An opinion has been requested whether a campaign committee of a candidate participating in the New York City Campaign Finance Program, who was defeated in a primary election and is not otherwise a candidate in the general election, may accept loans from the candidate or other individual who previously made primary election contributions equal to the maximum amount permitted under New York City Administrative Code §3-703(1) (f) for the purpose of repaying debts incurred in the primary election.
Campaign Finance Board Rule 102(o) provides, in relevant part, that:
A contribution made by a person or other entity after the date of an election, which is used to pay liabilities incurred in that election, shall be totaled with any other contribution or contributions accepted from the person or entity for that election for purposes of determining compliance with the contribution limit of Section 3-703(1) (f) of the code.
The question therefore is whether a loan received after the date of the primary election is a contribution for that election1.
Under the New York City Campaign Finance Act, a loan is deemed to be a contribution in the following circumstances:
A loan made to an eligible candidate or an authorized committee of such candidate other than in the regular course of the lender's business shall be deemed, to the extent not repaid by the date of the primary or general election, as the case may be, a contribution by the lender.
New York City Administrative Code §3-702(8). Compare New York Election Law §14-100(9) (1); 14-114(6). As the Board has previously noted, the "loan rule is an adjunct to the contribution limit, which was intended to ‘reduce improper influence on local officers by large campaign contributors.'" Advisory Opinion No. 1989-42, dated September 5, 1989, quoting Local Law No. 8 of 1988 §1. The loan rule also serves to implement the City Council's finding that:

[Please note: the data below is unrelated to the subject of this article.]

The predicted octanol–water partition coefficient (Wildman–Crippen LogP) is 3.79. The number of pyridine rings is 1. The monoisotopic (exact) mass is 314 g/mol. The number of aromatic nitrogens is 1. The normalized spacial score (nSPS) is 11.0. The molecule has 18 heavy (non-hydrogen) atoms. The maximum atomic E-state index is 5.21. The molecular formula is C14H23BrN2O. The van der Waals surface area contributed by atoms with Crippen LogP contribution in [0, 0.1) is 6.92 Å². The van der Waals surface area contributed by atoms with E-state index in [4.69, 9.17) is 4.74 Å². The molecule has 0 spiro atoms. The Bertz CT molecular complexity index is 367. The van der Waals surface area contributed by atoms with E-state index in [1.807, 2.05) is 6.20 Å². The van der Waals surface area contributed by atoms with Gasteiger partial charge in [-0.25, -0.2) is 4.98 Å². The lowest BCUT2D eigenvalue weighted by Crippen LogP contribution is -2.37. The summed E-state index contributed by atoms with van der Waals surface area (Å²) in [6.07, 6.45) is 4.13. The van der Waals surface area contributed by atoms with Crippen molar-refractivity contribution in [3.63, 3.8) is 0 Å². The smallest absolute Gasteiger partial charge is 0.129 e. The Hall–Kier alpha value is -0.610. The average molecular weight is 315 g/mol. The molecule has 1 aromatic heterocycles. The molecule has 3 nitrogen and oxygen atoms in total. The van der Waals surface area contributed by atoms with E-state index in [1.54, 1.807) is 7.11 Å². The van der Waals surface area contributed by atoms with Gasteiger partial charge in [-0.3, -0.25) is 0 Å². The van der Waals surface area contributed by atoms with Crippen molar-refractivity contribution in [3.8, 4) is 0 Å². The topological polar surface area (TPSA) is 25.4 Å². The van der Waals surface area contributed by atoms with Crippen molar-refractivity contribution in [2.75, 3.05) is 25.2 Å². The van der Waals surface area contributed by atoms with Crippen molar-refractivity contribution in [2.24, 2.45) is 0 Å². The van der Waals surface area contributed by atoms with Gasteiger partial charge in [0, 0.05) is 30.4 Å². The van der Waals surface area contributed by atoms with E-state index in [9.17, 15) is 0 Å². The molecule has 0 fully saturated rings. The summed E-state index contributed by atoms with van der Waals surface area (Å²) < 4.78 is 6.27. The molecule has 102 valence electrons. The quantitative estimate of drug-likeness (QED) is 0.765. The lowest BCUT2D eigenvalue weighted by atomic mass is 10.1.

it is vitally important to democracy in the city of New York to ensure that citizens, regardless of their personal wealth, access to large contributions or other financial connections, are enabled and encouraged to compete effectively for public office...
Local Law No. 8 of 1988 §1. Neither the Act nor its legislative history suggests that a differential treatment of loans, based on the time of their acceptance, supports these legislative purposes.
Rather, a conclusion that post-election loans are not contributions would thwart the contribution limits and undermine the achievement of these legislative purposes. Campaigns would be able to incur expenses before the election to be paid by large loans received after the election, without any pre-election fundraising. Furthermore, if post-election loans were not subject to the contribution limits, campaigns would have an incentive to disguise post-election contributions as loans with extended repayment periods. For these reasons, the Board concludes that loans received after the date of an election are contributions, to the extent these loans are used to pay liabilities incurred in the election.
NEW YORK CITY CAMPAIGN FINANCE BOARD